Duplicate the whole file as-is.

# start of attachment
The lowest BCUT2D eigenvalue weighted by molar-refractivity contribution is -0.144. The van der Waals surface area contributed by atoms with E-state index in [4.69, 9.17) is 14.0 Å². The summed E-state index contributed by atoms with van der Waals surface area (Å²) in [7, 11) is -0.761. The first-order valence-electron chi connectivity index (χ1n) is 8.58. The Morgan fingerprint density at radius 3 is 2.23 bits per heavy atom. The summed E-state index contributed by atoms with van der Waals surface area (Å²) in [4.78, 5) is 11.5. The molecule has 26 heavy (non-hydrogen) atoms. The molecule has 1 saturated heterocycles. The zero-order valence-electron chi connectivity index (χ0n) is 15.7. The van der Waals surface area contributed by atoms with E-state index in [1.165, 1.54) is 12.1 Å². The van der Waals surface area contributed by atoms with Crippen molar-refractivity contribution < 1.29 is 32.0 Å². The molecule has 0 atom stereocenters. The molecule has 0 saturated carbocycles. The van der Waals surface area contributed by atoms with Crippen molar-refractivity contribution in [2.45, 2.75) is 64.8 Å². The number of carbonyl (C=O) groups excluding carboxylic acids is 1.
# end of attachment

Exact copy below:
The lowest BCUT2D eigenvalue weighted by molar-refractivity contribution is -0.144. The van der Waals surface area contributed by atoms with E-state index in [4.69, 9.17) is 14.0 Å². The summed E-state index contributed by atoms with van der Waals surface area (Å²) in [7, 11) is -0.761. The first-order valence-electron chi connectivity index (χ1n) is 8.58. The Morgan fingerprint density at radius 3 is 2.23 bits per heavy atom. The summed E-state index contributed by atoms with van der Waals surface area (Å²) in [4.78, 5) is 11.5. The molecule has 26 heavy (non-hydrogen) atoms. The molecule has 1 saturated heterocycles. The zero-order valence-electron chi connectivity index (χ0n) is 15.7. The van der Waals surface area contributed by atoms with E-state index in [1.165, 1.54) is 12.1 Å². The van der Waals surface area contributed by atoms with Crippen molar-refractivity contribution < 1.29 is 32.0 Å². The molecule has 0 atom stereocenters. The molecule has 0 saturated carbocycles. The van der Waals surface area contributed by atoms with Crippen molar-refractivity contribution in [2.45, 2.75) is 64.8 Å². The number of carbonyl (C=O) groups excluding carboxylic acids is 1.